Another thread leading the reader through the book is nature. Malone’s nature poems do not anthropomorphise. They are muscular, like Ted Hughes’ poems. Take ‘Egging’ for instance:
The hedgerow was Dad’s cashpoint; from it
he’d casually withdraw the small currencies
of wonder: my first finch egg, sheep skulls,
an old wren’s nest, the dunnock’s four way
clutch of blue.
The poem goes on to show how his father explored the ‘edge-lands’ which surrounded his new build council-housing after slum clearances. These wildernesses are where poems grow. Malone is at home there, as in ‘Eclogue’, ‘That Winter’, and ‘Red Kites at Uffington’, where he mainlines Edward Thomas to bring a bleak poem to a stunning end.
Malone gets around a lot and another theme is travel. ‘Truman on Ischia’ has a flawless first stanza:
The room chooses itself: a writer’s space
with a balcony above the harbour,
two chairs, a table and a tortured old bed.
Its provenance comes later as she pours
us Lachrimae Christi and talk turns
to the buona sera under a sky of early stars.
I almost want the poem to end there with this gorgeous lyric, but then we wouldn’t have the more relaxed central stanzas, which create a range of different moods, sense of history and time passing, and the last line, full of distilled sweetness. Artefacts from around the world feature too. ‘Hand-painted trunk from Yemen, 1989’ personifies the object, gives it an uncompromising character: ‘I like to keep my trap shut’, while providing a description of the object, whereas ‘Egyptology’ does the opposite, discussing a lack of objects, after grave-robbers leave only ‘a graved outline of absence’. To follow the poet from ‘Chicago’ to ‘Mont Sainte-Victoire’ is a journey full of delights. I do love ‘Old YHA Handbooks’ though. That brings back memories of my own YHA days.
Many of these poems reference art. Malone wears his knowledge lightly, and always allows the reader in, whether they are familiar with the particular work or not. Paul Nashe, Cezanne, Magritte, Klee, Giacometti, and others, are referenced or inspire poems. Popular culture also features for Malone is no intellectual snob.
The further I delve into this collection, the more themes and links I find. Music, people, literature provide other threads through the labyrinth, so I am going to leave readers to follow their own paths through it. Cur is a highly accomplished collection and deserves plaudits.
Patricia McCarthy reviewed by Nick Cooke
Letters to Akhmatova by Patricia McCarthy. Waterloo Press/Agenda Editions, 2015. £9. ISBN 978- 1 908527219.
This, the Anglo-Irish Agenda journal editor’s fifth original collection, is in essence the story of a survival against many forms of odds. The ten verse letters from McCarthy to Anna Akhmatova, all with postscripts of breathtaking tenderness and intimacy, tell the story of the Russian poet’s life from her first marriage in 1910 at the age of twenty to her death 56 years later, a period spanning arguably the most dramatic and brutal era in Russian history. By her mid-twenties, both Akhmatova’s stark and haunting poetry and the high-profile romances she wrote about – most notably with Amedeo Modigliani, the subject of several letters – had captured the country’s imagination, and ensured that her fame would outlive the tormentors who not only blighted her own life, but ended that of several people close to her, including two husbands and one of her many lovers, the poet Osip Mandelstam.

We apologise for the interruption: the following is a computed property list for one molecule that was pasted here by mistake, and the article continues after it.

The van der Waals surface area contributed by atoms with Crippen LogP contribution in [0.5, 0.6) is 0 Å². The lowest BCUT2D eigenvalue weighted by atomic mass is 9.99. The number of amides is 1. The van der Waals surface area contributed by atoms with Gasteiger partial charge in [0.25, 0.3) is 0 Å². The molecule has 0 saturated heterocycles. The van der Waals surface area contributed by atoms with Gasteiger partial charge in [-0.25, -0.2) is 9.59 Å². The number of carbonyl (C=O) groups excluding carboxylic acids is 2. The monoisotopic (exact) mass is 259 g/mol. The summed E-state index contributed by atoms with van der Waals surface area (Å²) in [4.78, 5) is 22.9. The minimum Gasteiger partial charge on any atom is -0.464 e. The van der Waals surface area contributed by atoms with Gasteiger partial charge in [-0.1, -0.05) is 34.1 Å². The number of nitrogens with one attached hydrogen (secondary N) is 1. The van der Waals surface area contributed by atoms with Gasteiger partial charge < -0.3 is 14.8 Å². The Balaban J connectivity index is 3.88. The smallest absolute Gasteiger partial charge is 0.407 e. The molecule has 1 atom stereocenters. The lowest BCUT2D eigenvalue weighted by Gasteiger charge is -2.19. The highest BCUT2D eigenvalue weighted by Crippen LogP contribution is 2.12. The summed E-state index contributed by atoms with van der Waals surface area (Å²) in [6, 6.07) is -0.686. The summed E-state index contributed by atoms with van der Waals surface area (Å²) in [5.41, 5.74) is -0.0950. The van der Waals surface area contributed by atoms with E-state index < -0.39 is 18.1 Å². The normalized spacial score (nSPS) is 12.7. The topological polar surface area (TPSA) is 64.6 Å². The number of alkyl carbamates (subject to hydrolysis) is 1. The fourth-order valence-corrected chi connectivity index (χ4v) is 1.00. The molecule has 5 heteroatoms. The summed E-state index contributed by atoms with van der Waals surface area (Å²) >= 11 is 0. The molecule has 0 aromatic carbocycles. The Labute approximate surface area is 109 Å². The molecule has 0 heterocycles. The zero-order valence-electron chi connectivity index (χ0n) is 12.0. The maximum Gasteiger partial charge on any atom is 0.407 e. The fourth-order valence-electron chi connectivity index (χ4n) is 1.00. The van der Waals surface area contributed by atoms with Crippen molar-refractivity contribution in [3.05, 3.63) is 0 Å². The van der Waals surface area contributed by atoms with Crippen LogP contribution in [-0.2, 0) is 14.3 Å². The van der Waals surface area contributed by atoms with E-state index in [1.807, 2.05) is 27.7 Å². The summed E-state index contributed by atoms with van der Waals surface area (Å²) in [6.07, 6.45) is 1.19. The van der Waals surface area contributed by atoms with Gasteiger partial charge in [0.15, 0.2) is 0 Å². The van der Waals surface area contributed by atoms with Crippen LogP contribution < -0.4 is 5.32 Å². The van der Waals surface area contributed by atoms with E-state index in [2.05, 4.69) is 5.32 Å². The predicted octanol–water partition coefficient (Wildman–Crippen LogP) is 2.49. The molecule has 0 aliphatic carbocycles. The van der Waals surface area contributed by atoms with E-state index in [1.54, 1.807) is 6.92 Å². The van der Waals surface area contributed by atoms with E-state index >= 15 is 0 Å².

McCarthy’s National Poetry Society 2013 prize-winning poem, ‘Clothes that escaped the Great War,’ fused deeply-felt compassion and an eye for telling detail. A similar combination enriches Letters to Akhmatova: The letters themselves, in sonnet form, are mainly narratives as McCarthy writes to Akhmatova and questions her with empathy. In the postscripts McCarthy conceives Akhmatova’s emotions in situations both real and imagined from hints in her life story. By the end we have looked into every cranny of Anna’s life and every pane in the window of her soul. When McCarthy envisages a stash of “love letters carefully folded like a fan/in another woman’s playful hand”, addressed to Anna’s oft-straying, free-love-advocating first husband, the details encompass the olfactory along with the visual:
Sprinkling them with your own favourite perfume,
Molinard Violette, you overpowered
the rosewater splashed on by the mystery woman.
This ingenious revenge suggests the range and agility of Anna’s imagination, as understood by McCarthy, as well as other assets that will serve her well in future – resilience, certainly, and also the quality celebrated by the poem’s closing lines:
On his return from travels abroad,
you presented them to him, tied in a scarlet bow.
Your disdainful smile. Your dignity a queen’s.
As John F. Deane has pointed out, McCarthy’s view of her subject “rings of real personal commitment and love rather than an exercise in worship or a clinging to myth.” We learn how Akhmatova entrusted her young son Lev’s upbringing to her mother-in-law, briefly earning an implacable accusation:
Where were the lullabies
on your lips, where
the blue moses basket
of your arms,
when you gave him away?
That “when you gave him away” is repeated three more times, a relentless anti-lullaby of its own. But McCarthy is a fair appraiser, if apparently and briefly harsh, and the previous letter outlines how Anna later atoned for her implied selfishness:
penning bogus poems in praise of Stalin